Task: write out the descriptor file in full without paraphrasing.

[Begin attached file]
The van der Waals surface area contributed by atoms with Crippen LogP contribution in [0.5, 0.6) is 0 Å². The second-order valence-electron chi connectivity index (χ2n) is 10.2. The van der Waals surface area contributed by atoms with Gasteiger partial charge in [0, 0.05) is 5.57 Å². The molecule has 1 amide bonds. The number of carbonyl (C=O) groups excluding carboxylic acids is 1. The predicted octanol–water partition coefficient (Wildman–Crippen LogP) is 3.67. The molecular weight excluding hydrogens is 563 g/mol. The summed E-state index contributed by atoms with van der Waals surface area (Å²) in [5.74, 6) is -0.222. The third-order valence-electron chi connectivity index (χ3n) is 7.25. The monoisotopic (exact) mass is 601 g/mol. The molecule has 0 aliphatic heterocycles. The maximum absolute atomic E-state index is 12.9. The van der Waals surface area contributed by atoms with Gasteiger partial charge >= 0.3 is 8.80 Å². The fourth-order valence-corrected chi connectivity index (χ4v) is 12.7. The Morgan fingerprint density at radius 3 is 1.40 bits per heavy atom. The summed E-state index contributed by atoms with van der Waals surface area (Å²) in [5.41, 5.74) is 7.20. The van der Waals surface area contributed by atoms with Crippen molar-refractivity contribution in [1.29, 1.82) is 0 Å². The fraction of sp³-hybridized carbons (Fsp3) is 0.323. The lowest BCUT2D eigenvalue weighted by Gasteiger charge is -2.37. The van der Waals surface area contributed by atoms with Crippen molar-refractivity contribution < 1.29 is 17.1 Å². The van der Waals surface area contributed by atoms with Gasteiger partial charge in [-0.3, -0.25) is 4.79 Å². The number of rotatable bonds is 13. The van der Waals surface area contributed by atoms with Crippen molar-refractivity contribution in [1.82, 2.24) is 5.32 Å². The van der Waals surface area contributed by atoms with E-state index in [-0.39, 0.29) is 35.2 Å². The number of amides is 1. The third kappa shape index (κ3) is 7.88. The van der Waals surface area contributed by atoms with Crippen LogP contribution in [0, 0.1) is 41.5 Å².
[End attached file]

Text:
The van der Waals surface area contributed by atoms with Crippen LogP contribution in [0.5, 0.6) is 0 Å². The second-order valence-electron chi connectivity index (χ2n) is 10.2. The van der Waals surface area contributed by atoms with Gasteiger partial charge in [0, 0.05) is 5.57 Å². The molecule has 1 amide bonds. The number of carbonyl (C=O) groups excluding carboxylic acids is 1. The predicted octanol–water partition coefficient (Wildman–Crippen LogP) is 3.67. The molecular weight excluding hydrogens is 563 g/mol. The summed E-state index contributed by atoms with van der Waals surface area (Å²) in [5.74, 6) is -0.222. The third-order valence-electron chi connectivity index (χ3n) is 7.25. The monoisotopic (exact) mass is 601 g/mol. The molecule has 0 aliphatic heterocycles. The maximum absolute atomic E-state index is 12.9. The van der Waals surface area contributed by atoms with Gasteiger partial charge >= 0.3 is 8.80 Å². The fourth-order valence-corrected chi connectivity index (χ4v) is 12.7. The Morgan fingerprint density at radius 3 is 1.40 bits per heavy atom. The summed E-state index contributed by atoms with van der Waals surface area (Å²) in [5.41, 5.74) is 7.20. The van der Waals surface area contributed by atoms with Crippen molar-refractivity contribution in [1.29, 1.82) is 0 Å². The fraction of sp³-hybridized carbons (Fsp3) is 0.323. The lowest BCUT2D eigenvalue weighted by Gasteiger charge is -2.37. The van der Waals surface area contributed by atoms with Crippen molar-refractivity contribution < 1.29 is 17.1 Å². The van der Waals surface area contributed by atoms with Gasteiger partial charge in [-0.3, -0.25) is 4.79 Å². The number of rotatable bonds is 13. The van der Waals surface area contributed by atoms with Crippen molar-refractivity contribution in [1.82, 2.24) is 5.32 Å². The van der Waals surface area contributed by atoms with E-state index in [-0.39, 0.29) is 35.2 Å². The number of amides is 1. The third kappa shape index (κ3) is 7.88. The van der Waals surface area contributed by atoms with Crippen LogP contribution in [0, 0.1) is 41.5 Å².